The Rosendale Pantry was originally built in 2005 as their Eagle Scout projects by Alex Hornbeck and Scout Gerhart in 2005. Alex Wynkoop, 17, of Tillson Troop 17 will be working to kick up the interior of the eight-by-20-foot pantry a notch or two. “After years of the Boy Scouts working hand-in-hand with the local food pantries, it became clear how much help they really need,” Wynkoop explained.
He will empty the pantry of its food and shelves to paint the walls and ceiling. Then he plans to add storage in tight spaces, additional lighting and a small filing cabinet. The Kingston High school junior soon-to-be-Eagle Scout said that he chose the Rosendale Pantry as his project because he felt it needed the help and would benefit the community the most.
Wynkoop’s Eagle Scout project will conclude with a food drive to restock and fill the new shelves of the food pantry. “The food drive will be one of the work days so the public can see our progress,” he said. “All are welcome to come and help, and monetary, food, or material donations will gladly be accepted on any of our days.”
Pantry director Nora Snyder noted the facility was open twice per week, and families can return on a monthly basis if they need to. “We distribute non-perishables, toiletries, meat, and bread in amounts that are according to family size,” she said. “We used to have a busy season, but we don’t any more. It’s always busy.”
Snyder said the shifting economy had something to do with the high public response, “We don’t feel pinched so much as we feel super-busy and very needed,” she said. “The community response is and always has been incredibly supportive. Local churches, community and school groups, and individuals give generously. That is what keeps us in business, along with an amazing staff of volunteers. I don’t feel like donations have been at all adversely affected by the economy. In fact, I see more awareness and compassion than ever before.”
The pantry relies on donations and food drives to fulfill the needs of the 95 families it currently serves.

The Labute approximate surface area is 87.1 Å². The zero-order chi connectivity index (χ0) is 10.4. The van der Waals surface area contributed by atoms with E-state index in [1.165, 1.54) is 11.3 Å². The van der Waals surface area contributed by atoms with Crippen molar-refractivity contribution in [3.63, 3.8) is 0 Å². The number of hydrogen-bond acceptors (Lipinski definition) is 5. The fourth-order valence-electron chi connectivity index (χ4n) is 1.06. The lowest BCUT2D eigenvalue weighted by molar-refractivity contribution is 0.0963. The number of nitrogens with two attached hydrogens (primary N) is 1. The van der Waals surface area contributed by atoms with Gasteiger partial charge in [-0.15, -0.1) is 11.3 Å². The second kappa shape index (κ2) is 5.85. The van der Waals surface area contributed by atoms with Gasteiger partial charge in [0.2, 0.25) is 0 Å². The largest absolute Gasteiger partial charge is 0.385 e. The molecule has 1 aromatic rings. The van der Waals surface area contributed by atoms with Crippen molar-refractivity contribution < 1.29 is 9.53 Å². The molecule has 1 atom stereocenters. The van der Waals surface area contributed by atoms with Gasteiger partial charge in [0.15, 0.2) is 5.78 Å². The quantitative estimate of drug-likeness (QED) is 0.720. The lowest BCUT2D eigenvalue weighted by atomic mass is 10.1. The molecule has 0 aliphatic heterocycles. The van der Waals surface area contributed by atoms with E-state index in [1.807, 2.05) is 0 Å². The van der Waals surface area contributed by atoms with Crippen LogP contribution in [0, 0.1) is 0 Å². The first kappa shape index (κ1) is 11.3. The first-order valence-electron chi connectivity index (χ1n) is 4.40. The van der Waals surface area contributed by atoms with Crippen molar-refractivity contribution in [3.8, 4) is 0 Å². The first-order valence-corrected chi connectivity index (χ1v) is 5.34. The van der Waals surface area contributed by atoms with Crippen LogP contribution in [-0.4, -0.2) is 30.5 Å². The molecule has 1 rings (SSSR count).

“We do good at food drives,” said Snyder. “We get multiple car loads, and Emmanuel’s gives us cases of stuff at the end.”
“They pick a day and give us a list of things we need,” confirmed Emmanuel Gerondaras, owner of the market. “We post it for customers. Sometimes they set up a booth outside, and the customers would come in and get the items they are looking for. At the end of this drive we end up donating cases of what we have in our back room. It could be anywhere from three to four cases, to a couple dozen cases.”
Gerondaras said that his customers were generous and supportive of the various food drives at his market. “We have to do our share. There are a lot of needy people.”
Foods that Snyder would like to see lining the shelves right away include: canned or dried fruit, apple sauce, canned tuna, canned salmon, canned chicken, canned ham, juice, rice, peanut butter, jelly, cold and hot cereal, and toilet taper. The pantry could also use: pasta and pasta sauce, canned tomatoes, canned vegetables, potato flakes, beans (either canned or dried) canned soups, stews, chili, macaroni and cheese, Spaghetti-Os, ramen noodles, stuffing mix, crackers, muffin mixes, pancake mix, maple syrup, coffee, tea, hot cocoa, soap, shampoo, toothpaste, deodorant, maxipads, tampons and disposable razors.
Donations can be brought to the pantry at 45 James Street, Rosendale during open hours, Mondays 9 a.m. to 1 p.m. and Saturdays 10 a.m. to noon. Or they can be put in the drop boxes at the Rosendale Library, High Falls Co-op, Rosendale post office, or Tillson General Store. For more information, visit rosendalefoodpantry.org.
-- Carrie Jones Ross